Nate Cain, the eldest son of former Angola warden Burl Cain and the leader of a Cottonport prison that’s come under investigation, stepped down Tuesday, the state corrections department said Wednesday.
Nate Cain’s departure follows the retirements of two other top officials at the Avoyelles Correctional Center -- one involving his wife, Tonia -- in addition to the resignation of the state corrections department’s longtime spokeswoman, all of which happened in the last several days.
Officials have been mum on what exactly they’re scrutinizing at the Avoyelles lockup, but the probes come on the heels of The Advocate’s requests for documents showing credit card and inmate concession transactions, as well as records of a prison rape investigation. The Department of Public Safety and Corrections is conducting an internal investigation, while the state Inspector General’s Office, a law enforcement agency specializing in public corruption, has initiated its own probe.
Troy Poret, a deputy warden at the Avoyelles lockup who has been serving as acting warden at the penitentiary since Nate Cain was placed on leave in April, will continue in that role, corrections Secretary Jimmy LeBlanc said in a prepared statement.
“I am confident that the staff at AVC will continue to support Acting Warden Poret during this transition period and I deeply appreciate his willingness to serve the Department in this capacity thus far,” LeBlanc said in the statement, adding that he encourages qualified applicants to apply for the Avoyelles warden job through the state civil service website.
Earlier this month, the corrections department said it had shut down construction of a building at the Avoyelles prison that was at one point nicknamed the “Ranch House” — a structure Nate Cain had poured at least $76,000 in state money into without approval. An event space known as the Ranch House was given a lavish renovation at the Angola prison under Burl Cain.
But Jill Craft, a Baton Rouge-based attorney for Nate and Tonia Cain, said her clients’ departures had primarily to do with Nate Cain’s health problems, not the probes or any possible disciplinary action. She declined to disclose the nature of Nate Cain’s health issues, citing medical privacy laws.
“It has been an ongoing problem in his life, and it has been an ongoing situation of which the Department of Public Safety and Corrections has been aware,” Craft said.
Craft said neither Nate Cain nor Tonia Cain currently face any disciplinary action from the corrections department. Tonia Cain, Craft said, retired out of concern for her husband.
“If you love somebody and they have a serious health issue, wouldn’t you do the same thing?” she said.
Craft said the corrections department has seized her clients’ computers, clothing and other belongings and aired concerns that “folks have been rifling through their personal property without any type of warrant.”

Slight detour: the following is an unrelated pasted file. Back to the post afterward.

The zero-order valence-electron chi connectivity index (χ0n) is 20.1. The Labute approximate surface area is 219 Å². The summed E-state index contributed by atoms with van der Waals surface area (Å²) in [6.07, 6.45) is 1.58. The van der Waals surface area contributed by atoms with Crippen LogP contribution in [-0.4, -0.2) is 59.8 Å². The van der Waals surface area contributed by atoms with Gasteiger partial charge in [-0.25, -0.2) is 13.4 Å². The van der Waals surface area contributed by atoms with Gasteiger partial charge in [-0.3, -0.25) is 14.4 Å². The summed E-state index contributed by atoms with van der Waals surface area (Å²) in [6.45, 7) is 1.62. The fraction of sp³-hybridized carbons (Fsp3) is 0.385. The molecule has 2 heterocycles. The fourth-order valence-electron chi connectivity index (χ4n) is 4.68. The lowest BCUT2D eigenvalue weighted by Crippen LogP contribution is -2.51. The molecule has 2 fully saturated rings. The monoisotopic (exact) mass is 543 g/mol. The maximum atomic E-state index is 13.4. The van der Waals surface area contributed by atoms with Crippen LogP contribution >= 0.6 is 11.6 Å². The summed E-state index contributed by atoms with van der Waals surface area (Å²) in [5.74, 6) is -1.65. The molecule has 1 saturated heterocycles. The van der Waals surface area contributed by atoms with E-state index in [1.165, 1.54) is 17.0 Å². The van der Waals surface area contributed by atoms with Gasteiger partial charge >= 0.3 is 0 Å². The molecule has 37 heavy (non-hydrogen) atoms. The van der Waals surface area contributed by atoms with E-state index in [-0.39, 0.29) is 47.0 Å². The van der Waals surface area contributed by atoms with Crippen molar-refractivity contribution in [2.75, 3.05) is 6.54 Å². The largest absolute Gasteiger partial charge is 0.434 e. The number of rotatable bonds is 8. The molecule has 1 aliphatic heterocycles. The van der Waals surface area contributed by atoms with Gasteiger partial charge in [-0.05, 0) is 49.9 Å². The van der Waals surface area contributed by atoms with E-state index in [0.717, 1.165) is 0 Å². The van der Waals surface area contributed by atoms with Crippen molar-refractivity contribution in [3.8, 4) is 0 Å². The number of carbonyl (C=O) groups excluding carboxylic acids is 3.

Nate and Tonia Cain lived in a house on the grounds of the Avoyelles prison but have been having trouble moving out because of restricted access to their possessions, Craft said.
Natalie LaBorde, a corrections spokeswoman, said Tuesday the department can’t comment on details about the ongoing investigation at the Avoyelles prison.
Craft also disputed claims that Nate Cain built a ranch house at the Avoyelles prison without approval, saying an identical structure was erected at the C. Paul Phelps Correctional Center in Dequincy with permission from headquarters. Nate Cain had been a deputy warden at that lockup.
“They (the architectural drawings) were plans that got approved very recently,” Craft said. She didn’t directly address how the building plans at Phelps translated to approval for a similar structure at Avoyelles, but she suggested that corrections officials should have known about the Avoyelles construction because it was erected near the prison’s front gate.
“Are they claiming they didn’t know anything about it?” she said.
The corrections department, through former spokeswoman Pam Laborde, has insisted Nate Cain’s construction project at Avoyelles wasn’t approved. Laborde announced her resignation on Monday.
Over the course of two months, five Avoyelles prison employees — Nate and Tonia Cain, who was the penitentiary’s business manager, as well as Paul Gaspard, a deputy warden, and internal investigators Beau Milligan and Randon Harrington — had been placed on leave tied to two ongoing probes. Gaspard retired May 18. Milligan and Harrington remain on leave, Natalie LaBorde said.
“Nathan has served this department and served this state for 17 years without any issues,” Craft said. “I would ask that everybody take a deep breath and evaluate things fairly, openly and honestly, without any preconceptions.”
“Simply because his last name is Cain does not mean anything untoward. That’s his dad, and that’s his family. That’s it,” she said.
Editor's note: This story was updated Thursday morning, May 26, 2016, to clarify the number of recent corrections department retirements.
Follow Maya Lau on Twitter, @mayalau.